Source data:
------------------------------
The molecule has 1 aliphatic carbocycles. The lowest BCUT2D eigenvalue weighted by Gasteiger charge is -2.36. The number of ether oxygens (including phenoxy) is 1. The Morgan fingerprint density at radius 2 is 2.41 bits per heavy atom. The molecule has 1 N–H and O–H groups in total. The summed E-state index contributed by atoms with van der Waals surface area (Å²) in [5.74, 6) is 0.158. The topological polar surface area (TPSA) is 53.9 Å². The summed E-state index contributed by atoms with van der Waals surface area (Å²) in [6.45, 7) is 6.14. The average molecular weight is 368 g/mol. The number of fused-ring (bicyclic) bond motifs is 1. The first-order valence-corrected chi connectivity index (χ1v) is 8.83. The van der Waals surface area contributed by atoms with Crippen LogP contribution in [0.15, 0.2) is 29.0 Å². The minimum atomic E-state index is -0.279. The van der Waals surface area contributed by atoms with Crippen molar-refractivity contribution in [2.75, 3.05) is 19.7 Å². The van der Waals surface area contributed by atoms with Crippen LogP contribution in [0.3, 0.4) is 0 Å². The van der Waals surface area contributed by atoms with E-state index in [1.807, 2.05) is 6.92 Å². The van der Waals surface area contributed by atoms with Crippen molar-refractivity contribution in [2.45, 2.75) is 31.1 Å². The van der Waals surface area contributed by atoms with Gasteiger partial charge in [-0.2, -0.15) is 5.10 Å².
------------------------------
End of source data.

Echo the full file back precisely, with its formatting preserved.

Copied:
The molecule has 1 aliphatic carbocycles. The lowest BCUT2D eigenvalue weighted by Gasteiger charge is -2.36. The number of ether oxygens (including phenoxy) is 1. The Morgan fingerprint density at radius 2 is 2.41 bits per heavy atom. The molecule has 1 N–H and O–H groups in total. The summed E-state index contributed by atoms with van der Waals surface area (Å²) in [5.74, 6) is 0.158. The topological polar surface area (TPSA) is 53.9 Å². The summed E-state index contributed by atoms with van der Waals surface area (Å²) in [6.45, 7) is 6.14. The average molecular weight is 368 g/mol. The number of fused-ring (bicyclic) bond motifs is 1. The first-order valence-corrected chi connectivity index (χ1v) is 8.83. The van der Waals surface area contributed by atoms with Crippen LogP contribution in [0.15, 0.2) is 29.0 Å². The minimum atomic E-state index is -0.279. The van der Waals surface area contributed by atoms with Crippen molar-refractivity contribution in [2.75, 3.05) is 19.7 Å². The van der Waals surface area contributed by atoms with Crippen LogP contribution in [0.3, 0.4) is 0 Å². The van der Waals surface area contributed by atoms with E-state index in [1.807, 2.05) is 6.92 Å². The van der Waals surface area contributed by atoms with Crippen molar-refractivity contribution in [2.45, 2.75) is 31.1 Å². The van der Waals surface area contributed by atoms with Gasteiger partial charge in [-0.2, -0.15) is 5.10 Å².